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will be saying today, especially after what happened in Libya, look,

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we don't want America to be the policeman of the world, we don't

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want America reaching out to try to create Arab Springs, we want to

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retrench, we don't want our people and our money going there? Let me

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tell you this, before I answer the question, I need as a start to say

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that, of course, it is the responsibility of the Egyptian

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authorities to protect the American missions. But if we are talking

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about the freedom of speech here, I don't think, at all, that the

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freedom of speech includes nailing and smearing values that are

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sacrosanct to people. Let me tell you this, despite the freedom of

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speech that I am listening to and we are talking about, I know very

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well that any action, or any statement can be very well

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interpreted as anti-semetic. This has been going and on going for a

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long time, we can't simply say this is again the freedom of speech, but

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listen to me, where are we going here? We are separating the planet,

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and we are spreading hatred, I don't think that the freedom of

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speech is a very good explanation to make fun of the beliefs of

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others. Co-existence means mutual respect, and this is the core of

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civilisation. We are right out of time.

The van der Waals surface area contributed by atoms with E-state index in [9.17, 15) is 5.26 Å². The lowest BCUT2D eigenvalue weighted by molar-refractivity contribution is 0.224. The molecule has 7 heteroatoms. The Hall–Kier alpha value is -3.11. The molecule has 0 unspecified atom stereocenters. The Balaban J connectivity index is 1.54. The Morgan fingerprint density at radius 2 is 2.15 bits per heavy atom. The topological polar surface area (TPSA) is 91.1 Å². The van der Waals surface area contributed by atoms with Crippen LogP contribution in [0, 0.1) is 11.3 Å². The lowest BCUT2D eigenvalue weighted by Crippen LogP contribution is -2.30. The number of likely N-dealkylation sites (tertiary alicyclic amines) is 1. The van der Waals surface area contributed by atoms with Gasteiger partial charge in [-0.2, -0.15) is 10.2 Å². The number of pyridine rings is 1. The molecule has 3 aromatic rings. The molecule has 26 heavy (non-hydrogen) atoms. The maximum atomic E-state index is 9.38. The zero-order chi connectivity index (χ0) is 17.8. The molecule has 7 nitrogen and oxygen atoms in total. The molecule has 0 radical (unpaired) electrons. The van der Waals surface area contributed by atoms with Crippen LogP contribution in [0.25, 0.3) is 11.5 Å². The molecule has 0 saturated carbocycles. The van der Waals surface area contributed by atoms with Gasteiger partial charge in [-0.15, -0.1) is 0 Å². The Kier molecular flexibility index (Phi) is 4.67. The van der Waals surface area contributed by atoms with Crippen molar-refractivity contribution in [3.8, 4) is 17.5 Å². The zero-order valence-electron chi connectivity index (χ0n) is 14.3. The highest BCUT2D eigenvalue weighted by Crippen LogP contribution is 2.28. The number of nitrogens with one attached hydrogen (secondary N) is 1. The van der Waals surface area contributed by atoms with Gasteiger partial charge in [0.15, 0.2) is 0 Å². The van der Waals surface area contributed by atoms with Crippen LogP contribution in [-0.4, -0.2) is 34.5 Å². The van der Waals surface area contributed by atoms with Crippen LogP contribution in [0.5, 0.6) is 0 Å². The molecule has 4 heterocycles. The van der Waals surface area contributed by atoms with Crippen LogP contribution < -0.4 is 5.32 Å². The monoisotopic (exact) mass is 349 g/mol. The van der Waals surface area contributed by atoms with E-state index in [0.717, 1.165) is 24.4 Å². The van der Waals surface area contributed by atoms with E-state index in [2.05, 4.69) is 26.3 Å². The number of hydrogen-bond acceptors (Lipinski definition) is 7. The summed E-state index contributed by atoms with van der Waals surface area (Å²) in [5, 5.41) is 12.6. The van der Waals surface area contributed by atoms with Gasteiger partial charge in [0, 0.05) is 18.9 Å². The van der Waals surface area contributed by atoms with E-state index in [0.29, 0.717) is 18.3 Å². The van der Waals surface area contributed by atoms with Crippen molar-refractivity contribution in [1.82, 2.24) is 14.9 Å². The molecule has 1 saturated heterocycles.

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Tonight, two American gossip websites have published versions of

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the pictures of the Duchess of Cambridge topless, after the palace

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announced it would take legal action in the French courts against

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the publishers of the French magazine, Closer, that printed them,

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calling them "images of cloudless happiness", the palace said a red

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line has been crossed. But the editor has defended her position,

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and says she has pictures of the couple that are even more intimate.

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Today there were two very different images of the Duchess of Cambridge,

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depending where in the world you happened to be. In Malaysia, where

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she was in a mosque with her husband, on a tour on behalf of the

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Queen, she was demurely shrouded in white. In France, readers of the

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magazine, Closer, were studying images of her topless, wearing a

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black and white bikini bottoms and rubbing suncream on her husband's

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back on a holiday last week. The magazine claim the couple were

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visible from a nearby road. It led to public outcry and the furious

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:16:40.:16:56.

That is clearly what Prince William and the palace fear, that Kate is

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the new Diana, and will be constantly hounded by the press.

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Although Diana was pretty adept at using the media when she wanted.

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That is presumably the reason why the couple will sue Closer magazine.

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How will the French courts react. The position in France will be the

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same as here. It is an invasion of privacy to take photographs of

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somebody in a private place, where they are topless or partially nude,

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they will win their case in France, as they would win it here.

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fines in France for cases like this have been pretty small, haven't